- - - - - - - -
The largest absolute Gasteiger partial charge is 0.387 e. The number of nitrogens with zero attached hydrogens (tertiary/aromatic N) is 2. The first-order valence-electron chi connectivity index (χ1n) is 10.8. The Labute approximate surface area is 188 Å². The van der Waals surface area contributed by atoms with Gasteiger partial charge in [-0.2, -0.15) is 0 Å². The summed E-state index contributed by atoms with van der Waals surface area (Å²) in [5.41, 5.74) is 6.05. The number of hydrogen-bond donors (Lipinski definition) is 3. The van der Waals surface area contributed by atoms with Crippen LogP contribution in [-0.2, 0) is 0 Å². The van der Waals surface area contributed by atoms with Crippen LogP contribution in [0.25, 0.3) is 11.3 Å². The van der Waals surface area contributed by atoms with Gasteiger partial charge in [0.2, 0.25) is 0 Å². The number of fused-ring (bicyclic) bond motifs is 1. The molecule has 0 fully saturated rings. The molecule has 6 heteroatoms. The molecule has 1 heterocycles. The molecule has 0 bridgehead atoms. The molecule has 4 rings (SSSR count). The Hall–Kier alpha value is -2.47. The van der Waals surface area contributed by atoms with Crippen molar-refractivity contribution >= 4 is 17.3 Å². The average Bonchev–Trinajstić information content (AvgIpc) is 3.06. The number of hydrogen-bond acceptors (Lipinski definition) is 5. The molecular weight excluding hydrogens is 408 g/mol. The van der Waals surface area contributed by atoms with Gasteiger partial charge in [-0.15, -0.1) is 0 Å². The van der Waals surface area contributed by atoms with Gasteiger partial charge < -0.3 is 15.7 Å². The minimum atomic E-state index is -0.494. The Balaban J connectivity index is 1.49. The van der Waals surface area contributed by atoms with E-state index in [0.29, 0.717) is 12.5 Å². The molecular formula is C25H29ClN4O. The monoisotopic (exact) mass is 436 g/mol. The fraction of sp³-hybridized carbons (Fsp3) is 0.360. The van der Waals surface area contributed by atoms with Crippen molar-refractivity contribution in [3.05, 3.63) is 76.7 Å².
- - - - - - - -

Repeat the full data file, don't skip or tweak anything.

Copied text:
The largest absolute Gasteiger partial charge is 0.387 e. The number of nitrogens with zero attached hydrogens (tertiary/aromatic N) is 2. The first-order valence-electron chi connectivity index (χ1n) is 10.8. The Labute approximate surface area is 188 Å². The van der Waals surface area contributed by atoms with Gasteiger partial charge in [-0.2, -0.15) is 0 Å². The summed E-state index contributed by atoms with van der Waals surface area (Å²) in [5.41, 5.74) is 6.05. The number of hydrogen-bond donors (Lipinski definition) is 3. The van der Waals surface area contributed by atoms with Crippen LogP contribution in [-0.2, 0) is 0 Å². The van der Waals surface area contributed by atoms with Crippen LogP contribution in [0.25, 0.3) is 11.3 Å². The van der Waals surface area contributed by atoms with Gasteiger partial charge in [0.2, 0.25) is 0 Å². The number of fused-ring (bicyclic) bond motifs is 1. The molecule has 0 fully saturated rings. The molecule has 6 heteroatoms. The molecule has 1 heterocycles. The molecule has 0 bridgehead atoms. The molecule has 4 rings (SSSR count). The Hall–Kier alpha value is -2.47. The van der Waals surface area contributed by atoms with Crippen molar-refractivity contribution >= 4 is 17.3 Å². The average Bonchev–Trinajstić information content (AvgIpc) is 3.06. The number of hydrogen-bond acceptors (Lipinski definition) is 5. The molecular weight excluding hydrogens is 408 g/mol. The van der Waals surface area contributed by atoms with Gasteiger partial charge in [-0.15, -0.1) is 0 Å². The van der Waals surface area contributed by atoms with Gasteiger partial charge < -0.3 is 15.7 Å². The minimum atomic E-state index is -0.494. The Balaban J connectivity index is 1.49. The van der Waals surface area contributed by atoms with E-state index in [0.29, 0.717) is 12.5 Å². The molecular formula is C25H29ClN4O. The monoisotopic (exact) mass is 436 g/mol. The fraction of sp³-hybridized carbons (Fsp3) is 0.360. The van der Waals surface area contributed by atoms with Crippen molar-refractivity contribution in [3.05, 3.63) is 76.7 Å².